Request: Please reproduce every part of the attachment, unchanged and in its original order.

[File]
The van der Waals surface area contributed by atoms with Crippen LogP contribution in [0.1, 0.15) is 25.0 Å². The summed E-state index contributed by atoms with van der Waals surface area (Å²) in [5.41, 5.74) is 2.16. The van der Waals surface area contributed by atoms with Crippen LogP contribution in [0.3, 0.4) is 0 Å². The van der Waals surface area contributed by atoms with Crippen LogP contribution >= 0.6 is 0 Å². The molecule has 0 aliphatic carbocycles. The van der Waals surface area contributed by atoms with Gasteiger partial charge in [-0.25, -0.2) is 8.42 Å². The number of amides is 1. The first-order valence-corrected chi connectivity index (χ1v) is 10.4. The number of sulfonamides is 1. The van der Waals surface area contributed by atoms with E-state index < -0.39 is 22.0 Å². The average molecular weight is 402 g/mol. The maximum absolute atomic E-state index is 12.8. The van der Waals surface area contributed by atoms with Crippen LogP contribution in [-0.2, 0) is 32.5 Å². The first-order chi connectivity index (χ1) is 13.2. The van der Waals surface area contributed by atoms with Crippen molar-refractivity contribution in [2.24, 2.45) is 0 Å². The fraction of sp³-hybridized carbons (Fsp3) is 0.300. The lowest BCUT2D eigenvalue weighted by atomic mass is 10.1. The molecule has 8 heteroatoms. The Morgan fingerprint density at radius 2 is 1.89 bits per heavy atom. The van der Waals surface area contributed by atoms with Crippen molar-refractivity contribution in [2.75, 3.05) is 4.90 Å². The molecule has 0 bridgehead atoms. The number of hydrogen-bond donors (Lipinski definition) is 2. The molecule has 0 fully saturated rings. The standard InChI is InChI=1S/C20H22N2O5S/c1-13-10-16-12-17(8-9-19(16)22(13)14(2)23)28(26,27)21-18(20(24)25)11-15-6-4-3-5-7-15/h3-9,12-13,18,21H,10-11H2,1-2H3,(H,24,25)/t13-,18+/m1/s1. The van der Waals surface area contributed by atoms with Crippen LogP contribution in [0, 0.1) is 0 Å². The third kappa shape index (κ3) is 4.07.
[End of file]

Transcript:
The van der Waals surface area contributed by atoms with Crippen LogP contribution in [0.1, 0.15) is 25.0 Å². The summed E-state index contributed by atoms with van der Waals surface area (Å²) in [5.41, 5.74) is 2.16. The van der Waals surface area contributed by atoms with Crippen LogP contribution in [0.3, 0.4) is 0 Å². The van der Waals surface area contributed by atoms with Crippen LogP contribution >= 0.6 is 0 Å². The molecule has 0 aliphatic carbocycles. The van der Waals surface area contributed by atoms with Gasteiger partial charge in [-0.25, -0.2) is 8.42 Å². The number of amides is 1. The first-order valence-corrected chi connectivity index (χ1v) is 10.4. The number of sulfonamides is 1. The van der Waals surface area contributed by atoms with E-state index < -0.39 is 22.0 Å². The average molecular weight is 402 g/mol. The maximum absolute atomic E-state index is 12.8. The van der Waals surface area contributed by atoms with Crippen LogP contribution in [-0.2, 0) is 32.5 Å². The first-order chi connectivity index (χ1) is 13.2. The van der Waals surface area contributed by atoms with Crippen molar-refractivity contribution in [2.24, 2.45) is 0 Å². The fraction of sp³-hybridized carbons (Fsp3) is 0.300. The lowest BCUT2D eigenvalue weighted by atomic mass is 10.1. The molecule has 8 heteroatoms. The Morgan fingerprint density at radius 2 is 1.89 bits per heavy atom. The van der Waals surface area contributed by atoms with Crippen molar-refractivity contribution in [2.75, 3.05) is 4.90 Å². The molecule has 0 bridgehead atoms. The number of hydrogen-bond donors (Lipinski definition) is 2. The molecule has 0 fully saturated rings. The standard InChI is InChI=1S/C20H22N2O5S/c1-13-10-16-12-17(8-9-19(16)22(13)14(2)23)28(26,27)21-18(20(24)25)11-15-6-4-3-5-7-15/h3-9,12-13,18,21H,10-11H2,1-2H3,(H,24,25)/t13-,18+/m1/s1. The van der Waals surface area contributed by atoms with Crippen LogP contribution in [0, 0.1) is 0 Å². The third kappa shape index (κ3) is 4.07.